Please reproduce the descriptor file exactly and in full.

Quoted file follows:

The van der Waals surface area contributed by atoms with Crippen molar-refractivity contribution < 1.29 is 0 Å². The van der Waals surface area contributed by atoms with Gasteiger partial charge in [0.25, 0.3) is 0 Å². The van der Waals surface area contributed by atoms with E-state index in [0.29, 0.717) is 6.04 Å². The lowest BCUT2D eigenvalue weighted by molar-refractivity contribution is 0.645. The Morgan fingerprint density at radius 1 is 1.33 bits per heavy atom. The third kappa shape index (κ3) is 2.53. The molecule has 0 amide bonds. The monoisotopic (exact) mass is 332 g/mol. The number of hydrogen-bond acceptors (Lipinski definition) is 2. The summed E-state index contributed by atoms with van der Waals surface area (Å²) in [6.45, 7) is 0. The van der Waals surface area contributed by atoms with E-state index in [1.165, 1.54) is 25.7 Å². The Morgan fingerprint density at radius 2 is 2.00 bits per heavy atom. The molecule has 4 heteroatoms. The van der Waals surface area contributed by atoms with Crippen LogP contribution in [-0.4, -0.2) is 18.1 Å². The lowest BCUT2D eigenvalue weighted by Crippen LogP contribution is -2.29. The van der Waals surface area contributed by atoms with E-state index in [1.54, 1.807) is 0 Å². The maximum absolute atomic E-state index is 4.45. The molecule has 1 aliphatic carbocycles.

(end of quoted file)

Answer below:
The van der Waals surface area contributed by atoms with Crippen molar-refractivity contribution < 1.29 is 0 Å². The van der Waals surface area contributed by atoms with Gasteiger partial charge in [0.25, 0.3) is 0 Å². The van der Waals surface area contributed by atoms with E-state index in [0.29, 0.717) is 6.04 Å². The lowest BCUT2D eigenvalue weighted by molar-refractivity contribution is 0.645. The Morgan fingerprint density at radius 1 is 1.33 bits per heavy atom. The third kappa shape index (κ3) is 2.53. The molecule has 0 amide bonds. The monoisotopic (exact) mass is 332 g/mol. The number of hydrogen-bond acceptors (Lipinski definition) is 2. The summed E-state index contributed by atoms with van der Waals surface area (Å²) in [6.45, 7) is 0. The van der Waals surface area contributed by atoms with E-state index in [1.165, 1.54) is 25.7 Å². The Morgan fingerprint density at radius 2 is 2.00 bits per heavy atom. The molecule has 4 heteroatoms. The van der Waals surface area contributed by atoms with Crippen LogP contribution in [-0.4, -0.2) is 18.1 Å². The lowest BCUT2D eigenvalue weighted by Crippen LogP contribution is -2.29. The van der Waals surface area contributed by atoms with E-state index in [1.54, 1.807) is 0 Å². The maximum absolute atomic E-state index is 4.45. The molecule has 1 aliphatic carbocycles.